"We will be prepared to run an organized, aggressive grass-roots campaign when the time comes," said Karl Koch of Tampa, chairman of the Floridians for Gore executive committee.
Without a television air war, presidential campaigns are relying heavily on volunteers such as Sandy Faulkner of Palm Harbor.
Faulkner, a 39-year-old mother of three, heads for the bedroom-turned-office in her Palm Harbor home on many nights and spends several hours working for George W. Bush. She telephones other Pinellas volunteers working on the Texas governor's presidential campaign.
Or she calls voters and solicits their support. Or she checks on plans for Bush supporters to meet Tuesday and watch election returns from primaries in other states.
"It's better to be prepared," said Faulkner, who volunteered for previous campaigns for Bush's father and brother. "It's still a good idea even if there isn't a race."
McCain, a former prisoner of war, has a loose organization of military veterans around the state who are working for his campaign. His state chairman, Comptroller Bob Milligan, opened a campaign office in Tallahassee on Monday that is staffed with volunteers.
Milligan said about 1,200 to 1,400 Floridians are linked to the campaign through electronic mail.
"It is a shoe-string, covert operation," said Milligan, a former Marine lieutenant general. "But it is really a networking operation. Then if the folks decide they want to put some energy in here, we will be prepared."
The Republican primary in Florida awards 80 delegates. The winner of each of 23 congressional districts wins three delegates, for a total of 69.
The overall state winner will receive an additional 11 at-large delegates.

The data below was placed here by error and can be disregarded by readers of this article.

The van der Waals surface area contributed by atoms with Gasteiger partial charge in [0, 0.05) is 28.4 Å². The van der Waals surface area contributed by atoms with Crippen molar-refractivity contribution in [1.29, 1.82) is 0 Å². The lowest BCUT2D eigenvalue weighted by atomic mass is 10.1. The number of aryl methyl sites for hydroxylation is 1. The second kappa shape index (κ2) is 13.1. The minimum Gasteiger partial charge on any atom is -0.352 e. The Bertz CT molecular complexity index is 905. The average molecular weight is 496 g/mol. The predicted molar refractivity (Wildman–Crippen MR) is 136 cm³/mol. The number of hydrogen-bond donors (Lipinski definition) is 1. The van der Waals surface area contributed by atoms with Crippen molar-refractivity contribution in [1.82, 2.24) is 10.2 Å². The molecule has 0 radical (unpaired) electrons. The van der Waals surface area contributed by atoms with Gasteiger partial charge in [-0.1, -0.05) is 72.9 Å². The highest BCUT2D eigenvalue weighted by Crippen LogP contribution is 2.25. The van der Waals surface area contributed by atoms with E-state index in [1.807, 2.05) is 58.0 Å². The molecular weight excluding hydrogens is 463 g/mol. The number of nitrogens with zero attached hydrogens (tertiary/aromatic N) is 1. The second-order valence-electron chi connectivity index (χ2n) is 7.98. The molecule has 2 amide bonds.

Milligan said he thinks McCain could pick up delegates in the state where there is a large number of military veterans, including the Panhandle and areas around Jacksonville.
While Milligan has no problem with Jeb Bush's organization mobilizing to help his brother, he is irritated that Florida Republican Party chairman Al Cardenas is actively supporting George W. Bush. Many state Republican chairmen and members of the Republican National Committee also have endorsed the Texas governor.
"I don't think it's appropriate for the party leadership in Republican Party headquarters to choose sides until after the people have made the decision," Milligan said. "That always has been the traditional way of doing business."
Democrats award 140 delegates based on proportional results in each congressional district and statewide.
Bradley had hoped to do well in South Florida, where many retirees are from the Northeast and are familiar with his days as a senator from New Jersey or as a basketball player with the New York Knicks.
If Bradley remains in the race after Tuesday, campaign aides expect him to come to Florida and talk about reducing the number of uninsured and reforming campaign finance laws.
"It's all about message," said Natalie Zellner, Bradley's state campaign director.
Florida may have played a larger roll in determining the nominees for president if state legislators had moved up the primary election as other states did.
Some legislators wanted to move the primary to March 7, but the issue died last year when it became tangled with campaign finance reform.